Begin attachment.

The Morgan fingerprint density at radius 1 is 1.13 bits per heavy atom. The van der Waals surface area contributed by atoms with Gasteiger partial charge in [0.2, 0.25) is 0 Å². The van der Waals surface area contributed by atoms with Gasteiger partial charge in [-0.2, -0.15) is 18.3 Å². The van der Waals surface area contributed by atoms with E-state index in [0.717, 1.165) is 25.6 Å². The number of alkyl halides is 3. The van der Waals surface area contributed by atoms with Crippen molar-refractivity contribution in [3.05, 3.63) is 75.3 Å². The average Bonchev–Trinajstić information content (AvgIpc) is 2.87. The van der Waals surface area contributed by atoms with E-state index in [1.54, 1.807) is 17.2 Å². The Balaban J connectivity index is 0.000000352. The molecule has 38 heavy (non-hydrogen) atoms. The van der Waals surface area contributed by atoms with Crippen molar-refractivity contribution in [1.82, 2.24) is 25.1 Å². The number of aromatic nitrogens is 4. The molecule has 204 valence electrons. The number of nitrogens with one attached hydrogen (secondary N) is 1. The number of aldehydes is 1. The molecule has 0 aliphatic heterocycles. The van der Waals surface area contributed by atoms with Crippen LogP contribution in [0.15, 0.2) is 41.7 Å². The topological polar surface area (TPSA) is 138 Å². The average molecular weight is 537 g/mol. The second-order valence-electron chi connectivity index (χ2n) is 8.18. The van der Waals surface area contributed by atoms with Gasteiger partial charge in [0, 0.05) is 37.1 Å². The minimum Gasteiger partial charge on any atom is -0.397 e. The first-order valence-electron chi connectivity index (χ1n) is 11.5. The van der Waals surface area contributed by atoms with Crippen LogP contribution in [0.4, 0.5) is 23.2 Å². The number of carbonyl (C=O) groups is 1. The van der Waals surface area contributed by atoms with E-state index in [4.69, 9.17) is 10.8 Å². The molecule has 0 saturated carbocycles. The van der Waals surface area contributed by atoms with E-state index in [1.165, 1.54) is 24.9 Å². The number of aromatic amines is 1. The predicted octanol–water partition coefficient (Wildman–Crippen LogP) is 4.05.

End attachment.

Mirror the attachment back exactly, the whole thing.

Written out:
The Morgan fingerprint density at radius 1 is 1.13 bits per heavy atom. The van der Waals surface area contributed by atoms with Gasteiger partial charge in [0.2, 0.25) is 0 Å². The van der Waals surface area contributed by atoms with Gasteiger partial charge in [-0.2, -0.15) is 18.3 Å². The van der Waals surface area contributed by atoms with E-state index in [0.717, 1.165) is 25.6 Å². The number of alkyl halides is 3. The van der Waals surface area contributed by atoms with Crippen molar-refractivity contribution in [3.05, 3.63) is 75.3 Å². The average Bonchev–Trinajstić information content (AvgIpc) is 2.87. The van der Waals surface area contributed by atoms with E-state index in [1.54, 1.807) is 17.2 Å². The Balaban J connectivity index is 0.000000352. The molecule has 38 heavy (non-hydrogen) atoms. The van der Waals surface area contributed by atoms with Crippen molar-refractivity contribution in [1.82, 2.24) is 25.1 Å². The number of aromatic nitrogens is 4. The molecule has 204 valence electrons. The number of nitrogens with one attached hydrogen (secondary N) is 1. The number of aldehydes is 1. The molecule has 0 aliphatic heterocycles. The van der Waals surface area contributed by atoms with Crippen LogP contribution in [0.15, 0.2) is 41.7 Å². The topological polar surface area (TPSA) is 138 Å². The average molecular weight is 537 g/mol. The second-order valence-electron chi connectivity index (χ2n) is 8.18. The van der Waals surface area contributed by atoms with Gasteiger partial charge in [0, 0.05) is 37.1 Å². The minimum Gasteiger partial charge on any atom is -0.397 e. The first-order valence-electron chi connectivity index (χ1n) is 11.5. The van der Waals surface area contributed by atoms with Crippen LogP contribution in [0.4, 0.5) is 23.2 Å². The number of carbonyl (C=O) groups is 1. The van der Waals surface area contributed by atoms with E-state index in [4.69, 9.17) is 10.8 Å². The molecule has 0 saturated carbocycles. The van der Waals surface area contributed by atoms with E-state index in [1.165, 1.54) is 24.9 Å². The number of aromatic amines is 1. The predicted octanol–water partition coefficient (Wildman–Crippen LogP) is 4.05.